Craig Carlson had a visit at his diner from bigwig producer Harvey Weinstein

Craig Carlson was the last person anyone would expect to open an American diner in Paris. He came from humble beginnings in a working-class town in Connecticut, had never worked in a restaurant, and didn't know anything about starting a brand-new business. But from his first visit to Paris, Craig knew he had found the city of his dreams, although one thing was still missing-the good ol' American breakfast he loved so much.

Pancakes in Paris is the story of Craig tackling the impossible-from raising the money to fund his dream to tracking down international suppliers for "exotic" American ingredients... and even finding love along the way. His diner, Breakfast In America, is now a renowned tourist destination, and the story of how it came to be is just as delicious and satisfying as the classic breakfast that tops its menu.

In “Pancakes in Paris: Living the American Dream in France” Carlson writes that after his diner near Notre Dame was profiled in the Hollywood Reporter in 2004, the place “got its first visit from a real Hollywood celebrity . . . Strolling in one night was Harvey Weinstein, the bigwig producer.”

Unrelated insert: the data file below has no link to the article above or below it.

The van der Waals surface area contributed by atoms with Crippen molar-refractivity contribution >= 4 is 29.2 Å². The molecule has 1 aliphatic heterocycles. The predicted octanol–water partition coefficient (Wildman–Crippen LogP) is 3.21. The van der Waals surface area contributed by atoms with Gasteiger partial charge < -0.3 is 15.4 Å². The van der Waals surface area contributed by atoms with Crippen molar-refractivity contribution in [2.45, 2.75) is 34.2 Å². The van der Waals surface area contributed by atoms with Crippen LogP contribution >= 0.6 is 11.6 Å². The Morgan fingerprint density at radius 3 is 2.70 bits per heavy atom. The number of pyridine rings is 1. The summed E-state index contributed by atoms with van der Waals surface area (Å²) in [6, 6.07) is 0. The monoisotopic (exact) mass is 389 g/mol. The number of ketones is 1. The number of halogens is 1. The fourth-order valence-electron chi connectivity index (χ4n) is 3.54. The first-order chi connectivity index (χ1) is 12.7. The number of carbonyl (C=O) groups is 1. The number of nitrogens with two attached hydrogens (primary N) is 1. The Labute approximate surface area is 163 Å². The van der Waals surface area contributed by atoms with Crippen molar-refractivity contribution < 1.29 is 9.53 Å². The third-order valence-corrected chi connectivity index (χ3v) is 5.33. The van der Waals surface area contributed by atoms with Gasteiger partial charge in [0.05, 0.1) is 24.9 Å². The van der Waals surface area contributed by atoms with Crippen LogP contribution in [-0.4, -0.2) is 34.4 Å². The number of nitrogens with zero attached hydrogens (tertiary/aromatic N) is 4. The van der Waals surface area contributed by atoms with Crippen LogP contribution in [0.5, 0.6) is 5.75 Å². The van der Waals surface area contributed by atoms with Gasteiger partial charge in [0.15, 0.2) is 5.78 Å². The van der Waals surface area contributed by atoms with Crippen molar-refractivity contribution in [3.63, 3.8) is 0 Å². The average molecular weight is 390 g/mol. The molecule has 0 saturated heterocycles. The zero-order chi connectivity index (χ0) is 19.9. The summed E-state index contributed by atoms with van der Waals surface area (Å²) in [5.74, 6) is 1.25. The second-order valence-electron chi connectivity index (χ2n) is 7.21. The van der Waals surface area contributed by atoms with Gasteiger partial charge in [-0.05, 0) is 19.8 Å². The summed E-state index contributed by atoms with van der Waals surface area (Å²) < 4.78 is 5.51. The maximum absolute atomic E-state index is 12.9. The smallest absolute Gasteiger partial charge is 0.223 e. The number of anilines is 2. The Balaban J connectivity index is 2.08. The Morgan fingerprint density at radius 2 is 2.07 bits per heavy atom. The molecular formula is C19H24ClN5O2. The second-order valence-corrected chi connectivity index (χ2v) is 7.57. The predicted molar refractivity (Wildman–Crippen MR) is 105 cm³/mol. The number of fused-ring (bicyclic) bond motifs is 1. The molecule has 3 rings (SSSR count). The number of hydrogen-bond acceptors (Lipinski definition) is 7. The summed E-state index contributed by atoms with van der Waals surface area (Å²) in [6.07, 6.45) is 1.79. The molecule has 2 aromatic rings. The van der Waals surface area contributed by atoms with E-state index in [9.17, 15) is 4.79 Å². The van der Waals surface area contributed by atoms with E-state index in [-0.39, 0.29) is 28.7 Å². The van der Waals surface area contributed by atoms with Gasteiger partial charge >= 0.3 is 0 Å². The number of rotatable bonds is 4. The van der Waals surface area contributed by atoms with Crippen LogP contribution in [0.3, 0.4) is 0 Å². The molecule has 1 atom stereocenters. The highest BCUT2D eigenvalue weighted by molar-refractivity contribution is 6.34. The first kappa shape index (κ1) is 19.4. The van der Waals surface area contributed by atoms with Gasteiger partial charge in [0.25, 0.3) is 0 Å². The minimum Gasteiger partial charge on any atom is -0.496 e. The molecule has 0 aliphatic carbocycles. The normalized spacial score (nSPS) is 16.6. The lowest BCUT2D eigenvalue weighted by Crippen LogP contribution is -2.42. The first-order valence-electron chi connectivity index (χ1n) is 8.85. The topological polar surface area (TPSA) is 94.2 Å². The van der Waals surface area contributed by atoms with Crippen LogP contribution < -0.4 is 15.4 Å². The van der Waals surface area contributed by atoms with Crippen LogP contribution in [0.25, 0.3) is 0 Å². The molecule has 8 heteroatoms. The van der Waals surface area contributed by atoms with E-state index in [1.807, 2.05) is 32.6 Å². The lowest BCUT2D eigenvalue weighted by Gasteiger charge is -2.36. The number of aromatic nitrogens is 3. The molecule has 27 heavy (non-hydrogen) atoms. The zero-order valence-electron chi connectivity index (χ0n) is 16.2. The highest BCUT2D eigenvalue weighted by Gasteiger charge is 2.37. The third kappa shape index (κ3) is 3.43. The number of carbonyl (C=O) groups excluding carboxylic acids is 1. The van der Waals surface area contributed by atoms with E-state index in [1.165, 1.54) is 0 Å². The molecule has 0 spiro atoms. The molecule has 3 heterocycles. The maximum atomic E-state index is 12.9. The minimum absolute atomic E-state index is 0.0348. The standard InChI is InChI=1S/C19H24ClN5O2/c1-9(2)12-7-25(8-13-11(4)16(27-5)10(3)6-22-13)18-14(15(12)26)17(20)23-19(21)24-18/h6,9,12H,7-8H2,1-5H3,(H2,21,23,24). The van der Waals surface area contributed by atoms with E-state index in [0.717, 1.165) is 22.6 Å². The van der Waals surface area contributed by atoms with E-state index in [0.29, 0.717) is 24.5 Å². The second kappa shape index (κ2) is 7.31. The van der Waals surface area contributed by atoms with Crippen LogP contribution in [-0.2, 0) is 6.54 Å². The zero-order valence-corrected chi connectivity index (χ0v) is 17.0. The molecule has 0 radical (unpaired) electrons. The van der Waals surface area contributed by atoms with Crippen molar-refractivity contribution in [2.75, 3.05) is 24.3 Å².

Carlson — whose venture was backed by his Hollywood pals including “Con Air” screenwriter Scott Rosenberg — greeted Weinstein, who “just stood there, looking around the diner. ‘I don’t believe it,’ he finally said. ‘This place looks just like a diner I used to go to when I was a kid.’”

However, when Weinstein asked, “You got egg creams?” a French bartender Jérôme admitted, “No . . . but we do have delicious milkshakes.”

The movie mogul settled for a root beer and “pulled out a wad of cash, peeled off a 20-euro bill” and said, “Keep it.”

When reached for comment, Weinstein told Page 6 that he “loved that place.”

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